The international organization Aid to the Church in Need, through its office in Chile, announced the launching of a campaign it’s calling “Superheroes Anonymous,” which will highlight the testimonies of people who make their daily lives an “heroic adventure” in service of others.
Among the testimonies is that of “Pedro, a young man who has built three chapels and is not an engineer. Tomás, a priest who travels thousands of kilometers on foot in order to minister to the faithful. Carmen, a cloistered nun, and Juan, a lay Catholic, who risk their freedom distributing thousands of Bibles in Cuba.”
According to Aid to the Church in Need, it is important to point out “these ‘superheroes’ who don’t make the front pages, but who are real people whose names have been changed to respect their anonymity. They are people who give of themselves completely to those threatened by drug use, delinquency, persecution or the loss of values.”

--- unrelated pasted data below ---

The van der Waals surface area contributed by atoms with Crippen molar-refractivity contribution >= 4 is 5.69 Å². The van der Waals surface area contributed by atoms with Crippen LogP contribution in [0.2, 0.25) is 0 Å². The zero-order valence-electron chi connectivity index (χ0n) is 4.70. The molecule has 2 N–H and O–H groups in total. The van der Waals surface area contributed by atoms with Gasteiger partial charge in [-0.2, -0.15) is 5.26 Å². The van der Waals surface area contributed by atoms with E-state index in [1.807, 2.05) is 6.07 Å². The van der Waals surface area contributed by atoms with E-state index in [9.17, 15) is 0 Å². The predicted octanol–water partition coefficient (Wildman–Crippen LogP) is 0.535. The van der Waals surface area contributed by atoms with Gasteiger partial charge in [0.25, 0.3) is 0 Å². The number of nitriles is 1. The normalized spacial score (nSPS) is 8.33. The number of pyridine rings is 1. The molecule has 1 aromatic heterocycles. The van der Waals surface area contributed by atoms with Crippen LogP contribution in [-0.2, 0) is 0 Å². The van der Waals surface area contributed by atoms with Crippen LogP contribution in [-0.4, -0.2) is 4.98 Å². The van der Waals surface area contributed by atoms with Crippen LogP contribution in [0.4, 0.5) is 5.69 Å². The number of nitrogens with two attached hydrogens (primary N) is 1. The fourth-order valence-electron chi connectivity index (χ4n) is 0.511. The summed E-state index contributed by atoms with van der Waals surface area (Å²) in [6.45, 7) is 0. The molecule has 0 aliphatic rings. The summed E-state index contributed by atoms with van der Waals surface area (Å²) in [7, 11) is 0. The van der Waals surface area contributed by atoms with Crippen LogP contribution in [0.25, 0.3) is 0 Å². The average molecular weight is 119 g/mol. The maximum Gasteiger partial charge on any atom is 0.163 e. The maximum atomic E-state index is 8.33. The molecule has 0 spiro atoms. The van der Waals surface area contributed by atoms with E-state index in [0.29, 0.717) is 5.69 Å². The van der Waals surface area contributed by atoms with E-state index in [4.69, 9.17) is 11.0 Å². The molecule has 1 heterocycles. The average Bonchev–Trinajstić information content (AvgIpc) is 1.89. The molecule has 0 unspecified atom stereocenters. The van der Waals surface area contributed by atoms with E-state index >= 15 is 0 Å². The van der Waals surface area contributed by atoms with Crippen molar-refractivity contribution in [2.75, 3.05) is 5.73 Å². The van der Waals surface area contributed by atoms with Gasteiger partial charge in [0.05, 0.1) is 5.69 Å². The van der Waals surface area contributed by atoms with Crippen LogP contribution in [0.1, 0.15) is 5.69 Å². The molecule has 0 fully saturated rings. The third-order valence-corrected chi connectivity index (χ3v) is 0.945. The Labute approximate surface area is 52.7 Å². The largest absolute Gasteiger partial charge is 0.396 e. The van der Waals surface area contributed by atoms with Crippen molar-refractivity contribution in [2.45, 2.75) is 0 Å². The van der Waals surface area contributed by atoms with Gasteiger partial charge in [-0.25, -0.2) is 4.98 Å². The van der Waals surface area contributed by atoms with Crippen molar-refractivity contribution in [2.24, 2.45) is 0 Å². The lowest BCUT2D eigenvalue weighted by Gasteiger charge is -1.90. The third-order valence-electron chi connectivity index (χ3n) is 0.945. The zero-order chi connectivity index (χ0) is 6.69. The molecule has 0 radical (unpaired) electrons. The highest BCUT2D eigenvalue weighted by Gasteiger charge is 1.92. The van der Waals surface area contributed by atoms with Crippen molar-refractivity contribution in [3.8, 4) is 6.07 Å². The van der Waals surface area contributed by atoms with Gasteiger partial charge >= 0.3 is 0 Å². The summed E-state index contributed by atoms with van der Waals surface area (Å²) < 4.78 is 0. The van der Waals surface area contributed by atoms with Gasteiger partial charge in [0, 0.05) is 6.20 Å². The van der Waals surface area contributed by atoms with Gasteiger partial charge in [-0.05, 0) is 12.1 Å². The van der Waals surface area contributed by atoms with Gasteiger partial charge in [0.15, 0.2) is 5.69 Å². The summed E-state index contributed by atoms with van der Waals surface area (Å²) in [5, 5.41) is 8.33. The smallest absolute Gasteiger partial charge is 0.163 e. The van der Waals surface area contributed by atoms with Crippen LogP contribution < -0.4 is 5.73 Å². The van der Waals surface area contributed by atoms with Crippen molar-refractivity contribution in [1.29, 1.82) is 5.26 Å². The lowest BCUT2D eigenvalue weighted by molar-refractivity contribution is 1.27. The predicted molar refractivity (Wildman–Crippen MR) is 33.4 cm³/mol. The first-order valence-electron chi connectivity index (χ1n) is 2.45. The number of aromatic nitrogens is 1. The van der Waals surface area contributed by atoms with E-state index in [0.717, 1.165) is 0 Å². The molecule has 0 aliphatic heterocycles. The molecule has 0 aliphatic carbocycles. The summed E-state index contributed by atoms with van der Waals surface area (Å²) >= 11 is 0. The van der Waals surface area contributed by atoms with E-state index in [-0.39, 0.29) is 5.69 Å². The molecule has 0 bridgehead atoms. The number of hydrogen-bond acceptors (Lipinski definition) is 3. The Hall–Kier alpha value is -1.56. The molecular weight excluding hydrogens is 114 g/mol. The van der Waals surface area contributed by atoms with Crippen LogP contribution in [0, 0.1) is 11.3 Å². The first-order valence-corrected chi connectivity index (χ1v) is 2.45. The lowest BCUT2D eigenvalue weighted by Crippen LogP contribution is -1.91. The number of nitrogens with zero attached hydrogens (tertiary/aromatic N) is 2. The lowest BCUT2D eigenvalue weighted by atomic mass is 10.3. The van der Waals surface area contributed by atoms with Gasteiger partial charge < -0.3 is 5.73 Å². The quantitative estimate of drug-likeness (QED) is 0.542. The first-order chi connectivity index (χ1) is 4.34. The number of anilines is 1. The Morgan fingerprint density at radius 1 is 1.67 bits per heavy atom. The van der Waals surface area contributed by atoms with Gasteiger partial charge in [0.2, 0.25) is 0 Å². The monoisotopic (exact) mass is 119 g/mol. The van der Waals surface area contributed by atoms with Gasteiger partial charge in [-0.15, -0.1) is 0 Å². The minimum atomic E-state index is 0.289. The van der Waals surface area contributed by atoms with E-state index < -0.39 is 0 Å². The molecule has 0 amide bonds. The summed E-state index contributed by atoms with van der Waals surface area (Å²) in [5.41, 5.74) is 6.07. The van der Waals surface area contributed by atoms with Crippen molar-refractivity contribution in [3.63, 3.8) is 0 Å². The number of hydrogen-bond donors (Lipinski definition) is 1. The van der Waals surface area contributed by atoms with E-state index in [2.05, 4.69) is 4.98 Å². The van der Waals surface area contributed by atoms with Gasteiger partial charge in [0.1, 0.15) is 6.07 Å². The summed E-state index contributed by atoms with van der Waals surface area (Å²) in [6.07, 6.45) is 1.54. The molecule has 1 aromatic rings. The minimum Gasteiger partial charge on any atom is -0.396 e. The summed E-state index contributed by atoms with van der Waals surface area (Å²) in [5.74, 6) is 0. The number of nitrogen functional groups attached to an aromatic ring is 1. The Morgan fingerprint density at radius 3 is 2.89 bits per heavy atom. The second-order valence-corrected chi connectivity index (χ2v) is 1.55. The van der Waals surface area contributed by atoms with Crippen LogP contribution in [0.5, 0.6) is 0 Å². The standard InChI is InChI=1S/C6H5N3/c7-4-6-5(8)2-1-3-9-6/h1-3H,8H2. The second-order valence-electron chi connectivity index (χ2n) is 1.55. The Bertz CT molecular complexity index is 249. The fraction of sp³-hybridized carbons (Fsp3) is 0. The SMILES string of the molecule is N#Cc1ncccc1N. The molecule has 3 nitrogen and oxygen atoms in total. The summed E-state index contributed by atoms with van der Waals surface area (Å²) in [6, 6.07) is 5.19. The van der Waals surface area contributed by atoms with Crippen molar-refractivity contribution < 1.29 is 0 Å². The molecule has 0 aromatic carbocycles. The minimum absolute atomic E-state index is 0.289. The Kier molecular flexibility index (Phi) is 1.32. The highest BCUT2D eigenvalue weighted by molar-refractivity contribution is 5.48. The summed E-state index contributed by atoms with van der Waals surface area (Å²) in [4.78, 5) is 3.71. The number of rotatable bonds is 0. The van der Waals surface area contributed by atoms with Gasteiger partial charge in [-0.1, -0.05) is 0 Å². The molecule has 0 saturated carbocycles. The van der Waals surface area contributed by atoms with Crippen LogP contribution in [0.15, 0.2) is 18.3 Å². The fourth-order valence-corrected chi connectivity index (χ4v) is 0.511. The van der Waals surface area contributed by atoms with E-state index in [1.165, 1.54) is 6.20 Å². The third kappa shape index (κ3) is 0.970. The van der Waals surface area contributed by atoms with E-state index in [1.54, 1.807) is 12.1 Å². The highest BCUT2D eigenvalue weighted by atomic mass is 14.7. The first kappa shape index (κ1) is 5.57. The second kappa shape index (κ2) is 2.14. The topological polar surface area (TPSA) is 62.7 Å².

The organization is calling “on all people to get to know and to imitate the lives of these exemplary individuals, and to join in these adventures of heroism. In a world in which entertainment celebrities have become the primary role models, we need to highlight the examples of thousands of anonymous superheroes who not only give of their financial resources, but also give of themselves completely.”
Aid to the Church in Need is an international apostolate founded 52 years ago in Holland by Fr. Werenfried van Straaten, who worked primarily in places such as China, the Sudan, Cuba and Latin America.
On of its works in Latin America is “Chapels for Chile,” which aims to build chapels in areas where there is a Catholic community. Up to now, six chapels have been built with donations collected throughout the country.